Horse Journal Veterinary Editor Grant Miller DVM said that it’s official that an FDA-approved brand of pergolide, which is used to treat horses with PPID, aka Cushing?s disease, is on its way to the U.S. market. Read what he has to say below and, if you have more questions about the drug or Cushing’s, let me know. You can e-mail me at firstname.lastname@example.org.
Here’s what Dr. Miller wants you to know:
Many readers obtain pergolide for their?Cushingoid horses from?compounding pharmacies (read more about this in our December 2011 issue).??These purchases are common practices in the United States since Permax, the FDA-approved formulation was?removed from?the market about six years ago.? However, recent developments at Boehringer Ingelheim bring promise that a new FDA-approved form of Pergolide will be available on the market soon.? Called Prascend, this 1 mg tablet is a?synthetic form of dopamine that will likely have?a more uniform concentration and longer shelf life than compounded products.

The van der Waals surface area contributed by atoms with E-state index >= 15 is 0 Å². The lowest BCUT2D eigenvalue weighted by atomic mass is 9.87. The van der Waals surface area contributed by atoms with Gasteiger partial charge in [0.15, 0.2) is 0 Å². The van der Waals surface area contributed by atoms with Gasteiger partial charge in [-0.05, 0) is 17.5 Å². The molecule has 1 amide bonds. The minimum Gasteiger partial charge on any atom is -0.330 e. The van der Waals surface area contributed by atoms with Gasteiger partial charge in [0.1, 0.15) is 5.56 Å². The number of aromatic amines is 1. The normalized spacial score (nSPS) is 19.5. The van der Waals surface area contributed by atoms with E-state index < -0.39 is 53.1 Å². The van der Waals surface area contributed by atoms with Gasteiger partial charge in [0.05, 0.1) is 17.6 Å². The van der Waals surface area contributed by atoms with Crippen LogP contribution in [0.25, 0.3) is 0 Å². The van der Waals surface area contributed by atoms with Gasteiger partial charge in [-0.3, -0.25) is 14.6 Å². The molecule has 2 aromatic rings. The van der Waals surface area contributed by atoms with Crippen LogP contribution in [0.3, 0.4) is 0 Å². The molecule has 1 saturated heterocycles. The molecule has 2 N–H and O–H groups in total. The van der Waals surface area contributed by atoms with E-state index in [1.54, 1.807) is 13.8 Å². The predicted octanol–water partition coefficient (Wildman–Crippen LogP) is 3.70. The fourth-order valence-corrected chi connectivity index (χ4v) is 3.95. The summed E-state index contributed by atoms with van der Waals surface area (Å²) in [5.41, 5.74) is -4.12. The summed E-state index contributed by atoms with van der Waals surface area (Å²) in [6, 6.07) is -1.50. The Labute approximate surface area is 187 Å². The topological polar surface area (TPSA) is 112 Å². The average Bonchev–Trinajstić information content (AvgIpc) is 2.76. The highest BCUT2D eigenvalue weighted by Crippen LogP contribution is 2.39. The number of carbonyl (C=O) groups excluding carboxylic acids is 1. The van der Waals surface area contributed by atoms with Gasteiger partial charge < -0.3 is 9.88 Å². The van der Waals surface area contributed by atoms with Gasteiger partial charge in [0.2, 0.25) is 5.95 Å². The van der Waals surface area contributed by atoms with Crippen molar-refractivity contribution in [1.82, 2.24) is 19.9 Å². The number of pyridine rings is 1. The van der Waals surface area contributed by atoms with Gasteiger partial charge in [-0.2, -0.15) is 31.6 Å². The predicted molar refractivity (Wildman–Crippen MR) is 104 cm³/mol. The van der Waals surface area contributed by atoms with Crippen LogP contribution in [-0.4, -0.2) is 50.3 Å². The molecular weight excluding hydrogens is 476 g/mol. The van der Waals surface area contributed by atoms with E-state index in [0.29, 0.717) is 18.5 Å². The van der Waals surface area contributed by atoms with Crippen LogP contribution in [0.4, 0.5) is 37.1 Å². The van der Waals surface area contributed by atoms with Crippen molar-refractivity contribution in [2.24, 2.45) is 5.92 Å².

For those readers who cannot afford Prascend, or prefer a?flavored power or liquid form of pergolide over the tablet form,?the compounded form drug?will still be available?once Prascend hits the marketplace.? For now, the FDA is allowing compounding pharmacies to make pergolide from bulk ingredients (a?practice that they generally do not allow as a rule of thumb.)? The fact is, compounded forms of pergolide were always available, even before Permax was taken out of circulation years ago.? The compounded forms?were a bit more expensive than they are now, but still far less expensive than the FDA-approved Permax was.? It is likely that if nothing?else, the same trend will recur for compounded pergolide once Prascend is released.